“Hey Fred!” Kiera said as she reached him. “How are you and your sister?”
“Jealous we can’t go to Hogwarts this year,” he replied. “Or I am, Roxanne’s still got three whole years, at least I’ve only got one.”
Kiera giggled and gave him a hug. “Well, I’ll tell you if it’s as wonderful as the parents make it out to be, I promise.”
“My cousins said they’d teach me first year spells early so I can get a head start on my work,” Fred announced proudly. Kiera smiled and looked down at him in mock sternness.
“You can’t start practicing until you’re in school or the Ministry of Magic will arrest you and put you in Azkaban!” Kiera scolded, wagging her finger at him.
“Nah, they’re not worth my time,” Fred said, walking to the back of the store. Laughing, Kiera glanced around to see if she could find Roxanne. When she couldn’t, she shrugged and exited to find her dad. School started tomorrow, and she wanted to look over her books.
“Kiera, wake up!” Kiera heard her father call as her head started off the pages of her potions book. Looking at the clock, she saw it said 10:30 A.M. She jumped up and shoved the school books she had strewn across the room into her cauldron. She had stayed up late reading her books the night before, and now she and her father only had a half an hour to get to Kings Cross station…using muggle means! She ran down the stairs to the kitchen where her father was waiting with a birthday cake that looked too good to have been baked by him.
“In twenty nine minutes you’ll be eleven, but I probably should have woken you up earlier,” he said to his daughter.
“You can keep the cake,” Kiera said, scribbling a thank you note to put next to the object commemorating the day she was born. “I just wanna get on the train before it leaves.”
“We should start now then,” her father said, helping her double check she had all her things quickly before transforming her cauldron into a backpack and leaving for the walk to Platform 9 ¾. They almost ran the whole way there, passing many irritated looking muggles, though fortunately it wasn’t very far from where they decided to start. Finally, they reached King’s Cross station. Kiera looked for a sign that would point her in the right direction, but she only saw signs for platform nine and platform ten.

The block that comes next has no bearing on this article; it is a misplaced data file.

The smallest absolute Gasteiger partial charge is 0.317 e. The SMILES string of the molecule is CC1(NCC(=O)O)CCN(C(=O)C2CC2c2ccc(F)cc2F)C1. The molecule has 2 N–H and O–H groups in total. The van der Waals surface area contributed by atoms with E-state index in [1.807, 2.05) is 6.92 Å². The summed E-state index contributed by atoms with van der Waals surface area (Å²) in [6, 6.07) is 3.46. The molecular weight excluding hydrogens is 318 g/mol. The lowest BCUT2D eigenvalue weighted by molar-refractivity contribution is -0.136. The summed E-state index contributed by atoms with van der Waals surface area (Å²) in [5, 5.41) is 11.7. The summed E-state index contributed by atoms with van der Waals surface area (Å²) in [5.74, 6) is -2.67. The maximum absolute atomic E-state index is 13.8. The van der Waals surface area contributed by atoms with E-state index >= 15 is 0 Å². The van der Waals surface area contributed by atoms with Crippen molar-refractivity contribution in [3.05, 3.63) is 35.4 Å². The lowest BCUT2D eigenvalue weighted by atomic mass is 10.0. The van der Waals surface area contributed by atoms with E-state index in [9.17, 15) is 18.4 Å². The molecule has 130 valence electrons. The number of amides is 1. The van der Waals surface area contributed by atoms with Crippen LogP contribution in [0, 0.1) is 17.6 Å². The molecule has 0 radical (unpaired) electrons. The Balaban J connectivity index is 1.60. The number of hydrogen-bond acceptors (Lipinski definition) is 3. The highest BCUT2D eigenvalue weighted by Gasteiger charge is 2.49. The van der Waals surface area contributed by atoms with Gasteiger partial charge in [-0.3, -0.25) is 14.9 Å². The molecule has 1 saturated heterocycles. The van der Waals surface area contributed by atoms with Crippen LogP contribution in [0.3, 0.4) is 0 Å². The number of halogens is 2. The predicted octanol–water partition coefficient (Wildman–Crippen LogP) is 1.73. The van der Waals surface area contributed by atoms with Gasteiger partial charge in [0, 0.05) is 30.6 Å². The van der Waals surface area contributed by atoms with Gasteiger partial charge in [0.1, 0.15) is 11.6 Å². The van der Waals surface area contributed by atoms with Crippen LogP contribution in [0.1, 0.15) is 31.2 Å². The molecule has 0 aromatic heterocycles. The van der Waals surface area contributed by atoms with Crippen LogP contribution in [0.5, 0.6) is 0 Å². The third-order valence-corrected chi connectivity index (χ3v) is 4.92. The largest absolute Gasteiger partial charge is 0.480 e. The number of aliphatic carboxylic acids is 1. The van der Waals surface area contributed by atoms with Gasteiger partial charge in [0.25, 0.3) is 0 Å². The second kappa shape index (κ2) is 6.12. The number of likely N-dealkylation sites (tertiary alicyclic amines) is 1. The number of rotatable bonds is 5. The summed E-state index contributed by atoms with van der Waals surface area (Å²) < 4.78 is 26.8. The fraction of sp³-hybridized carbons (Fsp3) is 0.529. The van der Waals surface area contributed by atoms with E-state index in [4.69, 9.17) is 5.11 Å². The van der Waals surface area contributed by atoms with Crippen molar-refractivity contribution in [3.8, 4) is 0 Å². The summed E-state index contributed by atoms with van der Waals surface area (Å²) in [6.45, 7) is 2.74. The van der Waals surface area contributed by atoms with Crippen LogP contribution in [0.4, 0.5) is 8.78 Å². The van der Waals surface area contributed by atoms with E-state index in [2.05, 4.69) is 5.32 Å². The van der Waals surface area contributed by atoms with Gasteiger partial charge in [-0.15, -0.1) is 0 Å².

“Here, follow me.” Kiera’s dad walked swiftly around packs of muggles and Kiera trotted after him quickly. She reflected how odd it was that her father didn’t tell her beforehand how to get to platform 9 ¾. Kiera watched as her father leaned on the barrier between platforms nine and ten … and then he disappeared.
She was baffled. Just fall through a brick wall? It was really that simple? Checking around to make sure no muggles were looking, Kiera walked right through the wall, and after a few seconds she saw a large, red steam engine. There were wizard kids everywhere, some already in their robes. Most were on the train already, seeing as there were only two minutes left to board the train.
“Here, let me fix that for you,” Kiera heard her dad say from behind her as he took the backpack and turned it back into a cauldron full of supplies. Kiera laughed.
“Why didn’t you tell me it was that simple to get here?” she asked her father.
“Because you’re more than smart enough to figure it out on your own,” he said, waggling his eyebrows comically. “Oh, before I forget, here’s your birthday present, it’s almost like a guide to surviving your first year at Hogwarts.” He presented his daughter with a book by a witch named J. K. Rowling titled “Harry Potter and the Sorcerer’s Stone.”
“Ha ha. Funny Dad,” Kiera said sarcastically. She put the book in her cauldron and gave her father a hug before running onto the train. On her way, she noticed many people were looking in the same general direction. She turned and saw the boy and girl she saw in Weasley’s Wizard Wheezes hanging out a window in the train, talking with their parents. Kiera could see a brown haired woman’s and a redhead man’s faces, but the other two parents (the man with black hair and the woman with red hair) were turned away from her. She jumped on the train and looked around for an empty compartment to sit in. When she found one, the train was pulling out, parents waving good-bye to their children. As Kiera looked out the window, she noticed a single blond boy about her age running to catch up with the train. She heard a parent near him call out “That’s Lorcan! Where are his parents? He’s going to miss the train!”
Kiera jumped to her feet and ran down the train until she found a door that would open to the outside of the door. She tried to shove it open, but it was closed shut. Briefly, she recalled a spell her father used to open a stuck cabinet drawer at home, and pulled her wand out of her pants pocket, hoping it would work.